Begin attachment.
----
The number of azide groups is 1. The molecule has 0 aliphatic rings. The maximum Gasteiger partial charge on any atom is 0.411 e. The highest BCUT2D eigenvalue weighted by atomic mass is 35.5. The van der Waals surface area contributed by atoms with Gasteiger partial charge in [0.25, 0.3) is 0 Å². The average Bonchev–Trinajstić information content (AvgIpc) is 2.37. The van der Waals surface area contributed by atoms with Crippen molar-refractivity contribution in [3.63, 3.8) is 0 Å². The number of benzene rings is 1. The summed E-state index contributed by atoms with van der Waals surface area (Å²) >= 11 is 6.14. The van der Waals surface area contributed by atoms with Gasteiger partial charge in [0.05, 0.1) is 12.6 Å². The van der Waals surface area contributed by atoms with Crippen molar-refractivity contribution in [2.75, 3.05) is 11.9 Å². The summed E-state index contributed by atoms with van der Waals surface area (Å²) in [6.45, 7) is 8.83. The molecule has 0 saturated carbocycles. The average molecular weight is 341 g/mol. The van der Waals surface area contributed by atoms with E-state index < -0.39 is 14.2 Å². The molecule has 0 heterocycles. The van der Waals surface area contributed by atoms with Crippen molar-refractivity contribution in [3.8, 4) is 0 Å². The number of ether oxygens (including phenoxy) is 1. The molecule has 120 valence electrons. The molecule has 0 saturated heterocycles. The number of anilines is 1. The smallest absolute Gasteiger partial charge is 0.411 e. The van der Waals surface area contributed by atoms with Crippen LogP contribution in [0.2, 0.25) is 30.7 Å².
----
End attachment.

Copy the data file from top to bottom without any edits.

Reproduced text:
The number of azide groups is 1. The molecule has 0 aliphatic rings. The maximum Gasteiger partial charge on any atom is 0.411 e. The highest BCUT2D eigenvalue weighted by atomic mass is 35.5. The van der Waals surface area contributed by atoms with Gasteiger partial charge in [0.25, 0.3) is 0 Å². The average Bonchev–Trinajstić information content (AvgIpc) is 2.37. The van der Waals surface area contributed by atoms with Crippen molar-refractivity contribution in [3.63, 3.8) is 0 Å². The number of benzene rings is 1. The summed E-state index contributed by atoms with van der Waals surface area (Å²) >= 11 is 6.14. The van der Waals surface area contributed by atoms with Gasteiger partial charge in [0.05, 0.1) is 12.6 Å². The van der Waals surface area contributed by atoms with Crippen molar-refractivity contribution in [2.75, 3.05) is 11.9 Å². The summed E-state index contributed by atoms with van der Waals surface area (Å²) in [6.45, 7) is 8.83. The molecule has 0 saturated carbocycles. The average molecular weight is 341 g/mol. The van der Waals surface area contributed by atoms with E-state index < -0.39 is 14.2 Å². The molecule has 0 heterocycles. The van der Waals surface area contributed by atoms with Crippen molar-refractivity contribution in [3.8, 4) is 0 Å². The number of ether oxygens (including phenoxy) is 1. The molecule has 120 valence electrons. The molecule has 0 saturated heterocycles. The number of anilines is 1. The smallest absolute Gasteiger partial charge is 0.411 e. The van der Waals surface area contributed by atoms with Crippen LogP contribution in [0.2, 0.25) is 30.7 Å².